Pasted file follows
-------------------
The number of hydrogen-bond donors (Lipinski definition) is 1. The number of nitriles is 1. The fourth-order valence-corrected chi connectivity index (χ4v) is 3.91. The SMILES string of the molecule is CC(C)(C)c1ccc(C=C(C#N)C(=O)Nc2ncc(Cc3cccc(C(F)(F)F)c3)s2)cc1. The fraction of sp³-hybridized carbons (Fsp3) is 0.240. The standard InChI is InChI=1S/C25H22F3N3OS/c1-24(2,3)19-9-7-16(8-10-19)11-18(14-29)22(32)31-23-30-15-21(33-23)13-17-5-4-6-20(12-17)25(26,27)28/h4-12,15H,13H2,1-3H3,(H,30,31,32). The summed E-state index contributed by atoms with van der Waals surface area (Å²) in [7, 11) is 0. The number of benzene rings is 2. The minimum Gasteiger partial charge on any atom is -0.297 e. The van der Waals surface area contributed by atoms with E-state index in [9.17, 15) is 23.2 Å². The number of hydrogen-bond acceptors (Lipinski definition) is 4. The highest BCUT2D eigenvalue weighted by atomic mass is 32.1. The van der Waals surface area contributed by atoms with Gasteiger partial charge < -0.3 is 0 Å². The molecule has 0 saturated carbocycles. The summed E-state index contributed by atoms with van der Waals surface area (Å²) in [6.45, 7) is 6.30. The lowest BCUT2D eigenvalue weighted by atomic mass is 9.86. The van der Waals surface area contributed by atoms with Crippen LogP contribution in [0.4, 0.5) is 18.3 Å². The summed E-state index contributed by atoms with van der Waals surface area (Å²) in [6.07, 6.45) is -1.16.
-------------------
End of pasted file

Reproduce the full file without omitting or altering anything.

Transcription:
The number of hydrogen-bond donors (Lipinski definition) is 1. The number of nitriles is 1. The fourth-order valence-corrected chi connectivity index (χ4v) is 3.91. The SMILES string of the molecule is CC(C)(C)c1ccc(C=C(C#N)C(=O)Nc2ncc(Cc3cccc(C(F)(F)F)c3)s2)cc1. The fraction of sp³-hybridized carbons (Fsp3) is 0.240. The standard InChI is InChI=1S/C25H22F3N3OS/c1-24(2,3)19-9-7-16(8-10-19)11-18(14-29)22(32)31-23-30-15-21(33-23)13-17-5-4-6-20(12-17)25(26,27)28/h4-12,15H,13H2,1-3H3,(H,30,31,32). The summed E-state index contributed by atoms with van der Waals surface area (Å²) in [7, 11) is 0. The number of benzene rings is 2. The minimum Gasteiger partial charge on any atom is -0.297 e. The van der Waals surface area contributed by atoms with E-state index in [9.17, 15) is 23.2 Å². The number of hydrogen-bond acceptors (Lipinski definition) is 4. The highest BCUT2D eigenvalue weighted by atomic mass is 32.1. The van der Waals surface area contributed by atoms with Gasteiger partial charge < -0.3 is 0 Å². The molecule has 0 saturated carbocycles. The summed E-state index contributed by atoms with van der Waals surface area (Å²) in [6.45, 7) is 6.30. The lowest BCUT2D eigenvalue weighted by atomic mass is 9.86. The van der Waals surface area contributed by atoms with Crippen LogP contribution in [0.4, 0.5) is 18.3 Å². The summed E-state index contributed by atoms with van der Waals surface area (Å²) in [6.07, 6.45) is -1.16.